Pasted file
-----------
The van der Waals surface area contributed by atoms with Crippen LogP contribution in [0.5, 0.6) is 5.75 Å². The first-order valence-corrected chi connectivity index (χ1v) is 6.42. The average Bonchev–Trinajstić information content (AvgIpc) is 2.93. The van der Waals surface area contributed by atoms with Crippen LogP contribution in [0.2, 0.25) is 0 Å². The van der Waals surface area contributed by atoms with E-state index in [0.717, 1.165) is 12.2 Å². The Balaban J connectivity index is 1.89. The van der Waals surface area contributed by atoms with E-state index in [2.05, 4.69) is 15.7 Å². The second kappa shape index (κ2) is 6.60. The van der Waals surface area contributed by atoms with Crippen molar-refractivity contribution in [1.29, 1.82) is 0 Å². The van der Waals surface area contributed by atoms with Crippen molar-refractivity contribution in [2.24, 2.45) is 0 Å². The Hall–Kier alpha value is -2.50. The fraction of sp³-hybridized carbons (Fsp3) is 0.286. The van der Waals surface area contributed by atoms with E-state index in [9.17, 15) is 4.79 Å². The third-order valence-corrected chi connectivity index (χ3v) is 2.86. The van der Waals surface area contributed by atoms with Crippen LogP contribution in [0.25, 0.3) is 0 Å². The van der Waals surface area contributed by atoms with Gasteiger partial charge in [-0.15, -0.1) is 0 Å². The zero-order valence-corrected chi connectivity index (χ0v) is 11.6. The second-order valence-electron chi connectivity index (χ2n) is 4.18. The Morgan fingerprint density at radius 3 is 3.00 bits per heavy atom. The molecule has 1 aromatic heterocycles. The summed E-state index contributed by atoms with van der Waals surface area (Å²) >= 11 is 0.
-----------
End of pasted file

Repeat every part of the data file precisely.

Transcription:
The van der Waals surface area contributed by atoms with Crippen LogP contribution in [0.5, 0.6) is 5.75 Å². The first-order valence-corrected chi connectivity index (χ1v) is 6.42. The average Bonchev–Trinajstić information content (AvgIpc) is 2.93. The van der Waals surface area contributed by atoms with Crippen LogP contribution in [0.2, 0.25) is 0 Å². The van der Waals surface area contributed by atoms with E-state index in [0.717, 1.165) is 12.2 Å². The Balaban J connectivity index is 1.89. The van der Waals surface area contributed by atoms with E-state index in [2.05, 4.69) is 15.7 Å². The second kappa shape index (κ2) is 6.60. The van der Waals surface area contributed by atoms with Crippen molar-refractivity contribution in [1.29, 1.82) is 0 Å². The van der Waals surface area contributed by atoms with Crippen molar-refractivity contribution in [2.24, 2.45) is 0 Å². The Hall–Kier alpha value is -2.50. The fraction of sp³-hybridized carbons (Fsp3) is 0.286. The van der Waals surface area contributed by atoms with E-state index in [9.17, 15) is 4.79 Å². The third-order valence-corrected chi connectivity index (χ3v) is 2.86. The van der Waals surface area contributed by atoms with Crippen LogP contribution in [0.25, 0.3) is 0 Å². The van der Waals surface area contributed by atoms with Gasteiger partial charge in [-0.15, -0.1) is 0 Å². The zero-order valence-corrected chi connectivity index (χ0v) is 11.6. The second-order valence-electron chi connectivity index (χ2n) is 4.18. The Morgan fingerprint density at radius 3 is 3.00 bits per heavy atom. The molecule has 1 aromatic heterocycles. The summed E-state index contributed by atoms with van der Waals surface area (Å²) >= 11 is 0.